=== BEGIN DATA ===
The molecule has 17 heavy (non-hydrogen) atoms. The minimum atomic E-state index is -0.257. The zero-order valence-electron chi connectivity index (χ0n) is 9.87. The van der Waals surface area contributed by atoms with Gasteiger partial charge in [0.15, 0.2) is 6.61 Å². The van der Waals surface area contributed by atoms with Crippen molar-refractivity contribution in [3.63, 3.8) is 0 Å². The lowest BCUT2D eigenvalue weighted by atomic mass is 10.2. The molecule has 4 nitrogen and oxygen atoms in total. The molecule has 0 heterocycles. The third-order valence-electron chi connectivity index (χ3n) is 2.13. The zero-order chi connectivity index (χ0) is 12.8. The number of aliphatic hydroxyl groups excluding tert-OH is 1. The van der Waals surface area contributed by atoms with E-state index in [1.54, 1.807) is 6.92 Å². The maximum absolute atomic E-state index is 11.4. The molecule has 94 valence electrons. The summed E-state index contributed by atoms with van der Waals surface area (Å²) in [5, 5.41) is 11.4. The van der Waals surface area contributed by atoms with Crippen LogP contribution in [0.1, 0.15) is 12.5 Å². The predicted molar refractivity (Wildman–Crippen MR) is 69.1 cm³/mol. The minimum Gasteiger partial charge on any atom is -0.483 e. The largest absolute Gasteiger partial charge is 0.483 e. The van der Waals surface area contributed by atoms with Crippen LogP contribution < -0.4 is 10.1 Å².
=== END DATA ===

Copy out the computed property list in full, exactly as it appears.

The molecule has 17 heavy (non-hydrogen) atoms. The minimum atomic E-state index is -0.257. The zero-order valence-electron chi connectivity index (χ0n) is 9.87. The van der Waals surface area contributed by atoms with Gasteiger partial charge in [0.15, 0.2) is 6.61 Å². The van der Waals surface area contributed by atoms with Crippen molar-refractivity contribution in [3.63, 3.8) is 0 Å². The lowest BCUT2D eigenvalue weighted by atomic mass is 10.2. The molecule has 4 nitrogen and oxygen atoms in total. The molecule has 0 heterocycles. The third-order valence-electron chi connectivity index (χ3n) is 2.13. The zero-order chi connectivity index (χ0) is 12.8. The number of aliphatic hydroxyl groups excluding tert-OH is 1. The van der Waals surface area contributed by atoms with E-state index in [1.54, 1.807) is 6.92 Å². The maximum absolute atomic E-state index is 11.4. The molecule has 94 valence electrons. The summed E-state index contributed by atoms with van der Waals surface area (Å²) in [5, 5.41) is 11.4. The van der Waals surface area contributed by atoms with Crippen LogP contribution in [0.1, 0.15) is 12.5 Å². The predicted molar refractivity (Wildman–Crippen MR) is 69.1 cm³/mol. The minimum Gasteiger partial charge on any atom is -0.483 e. The largest absolute Gasteiger partial charge is 0.483 e. The van der Waals surface area contributed by atoms with Crippen LogP contribution < -0.4 is 10.1 Å².